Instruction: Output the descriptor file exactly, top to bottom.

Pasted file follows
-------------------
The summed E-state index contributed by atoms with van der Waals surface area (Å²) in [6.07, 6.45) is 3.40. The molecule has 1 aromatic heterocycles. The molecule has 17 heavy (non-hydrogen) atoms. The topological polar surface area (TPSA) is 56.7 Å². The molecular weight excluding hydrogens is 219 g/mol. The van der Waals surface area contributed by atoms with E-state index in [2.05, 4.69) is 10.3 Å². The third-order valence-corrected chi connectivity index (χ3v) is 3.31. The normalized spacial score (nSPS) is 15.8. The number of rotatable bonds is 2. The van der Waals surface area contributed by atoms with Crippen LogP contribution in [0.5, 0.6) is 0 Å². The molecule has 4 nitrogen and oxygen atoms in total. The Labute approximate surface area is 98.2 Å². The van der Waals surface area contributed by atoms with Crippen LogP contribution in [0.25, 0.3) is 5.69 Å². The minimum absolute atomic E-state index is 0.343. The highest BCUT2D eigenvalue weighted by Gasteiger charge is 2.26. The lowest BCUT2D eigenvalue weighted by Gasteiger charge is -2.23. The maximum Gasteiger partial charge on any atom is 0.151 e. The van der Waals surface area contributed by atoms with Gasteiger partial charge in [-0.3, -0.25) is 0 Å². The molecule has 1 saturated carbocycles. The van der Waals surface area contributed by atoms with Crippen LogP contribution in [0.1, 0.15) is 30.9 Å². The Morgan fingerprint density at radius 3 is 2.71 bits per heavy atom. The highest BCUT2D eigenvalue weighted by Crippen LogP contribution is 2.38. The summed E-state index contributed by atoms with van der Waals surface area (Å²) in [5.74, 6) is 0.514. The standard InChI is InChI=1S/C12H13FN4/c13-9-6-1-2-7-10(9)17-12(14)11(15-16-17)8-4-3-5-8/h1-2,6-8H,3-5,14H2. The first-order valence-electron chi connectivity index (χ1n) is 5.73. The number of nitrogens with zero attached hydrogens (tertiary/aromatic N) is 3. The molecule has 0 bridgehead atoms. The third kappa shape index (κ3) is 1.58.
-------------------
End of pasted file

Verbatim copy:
The summed E-state index contributed by atoms with van der Waals surface area (Å²) in [6.07, 6.45) is 3.40. The molecule has 1 aromatic heterocycles. The molecule has 17 heavy (non-hydrogen) atoms. The topological polar surface area (TPSA) is 56.7 Å². The molecular weight excluding hydrogens is 219 g/mol. The van der Waals surface area contributed by atoms with E-state index in [2.05, 4.69) is 10.3 Å². The third-order valence-corrected chi connectivity index (χ3v) is 3.31. The normalized spacial score (nSPS) is 15.8. The number of rotatable bonds is 2. The van der Waals surface area contributed by atoms with Crippen LogP contribution in [0.5, 0.6) is 0 Å². The molecule has 4 nitrogen and oxygen atoms in total. The Labute approximate surface area is 98.2 Å². The van der Waals surface area contributed by atoms with Crippen LogP contribution in [0.25, 0.3) is 5.69 Å². The minimum absolute atomic E-state index is 0.343. The highest BCUT2D eigenvalue weighted by Gasteiger charge is 2.26. The lowest BCUT2D eigenvalue weighted by Gasteiger charge is -2.23. The maximum Gasteiger partial charge on any atom is 0.151 e. The van der Waals surface area contributed by atoms with Gasteiger partial charge in [-0.3, -0.25) is 0 Å². The molecule has 1 saturated carbocycles. The van der Waals surface area contributed by atoms with Crippen LogP contribution in [0.1, 0.15) is 30.9 Å². The Morgan fingerprint density at radius 3 is 2.71 bits per heavy atom. The highest BCUT2D eigenvalue weighted by Crippen LogP contribution is 2.38. The summed E-state index contributed by atoms with van der Waals surface area (Å²) in [5.74, 6) is 0.514. The standard InChI is InChI=1S/C12H13FN4/c13-9-6-1-2-7-10(9)17-12(14)11(15-16-17)8-4-3-5-8/h1-2,6-8H,3-5,14H2. The first-order valence-electron chi connectivity index (χ1n) is 5.73. The number of nitrogens with zero attached hydrogens (tertiary/aromatic N) is 3. The molecule has 0 bridgehead atoms. The third kappa shape index (κ3) is 1.58.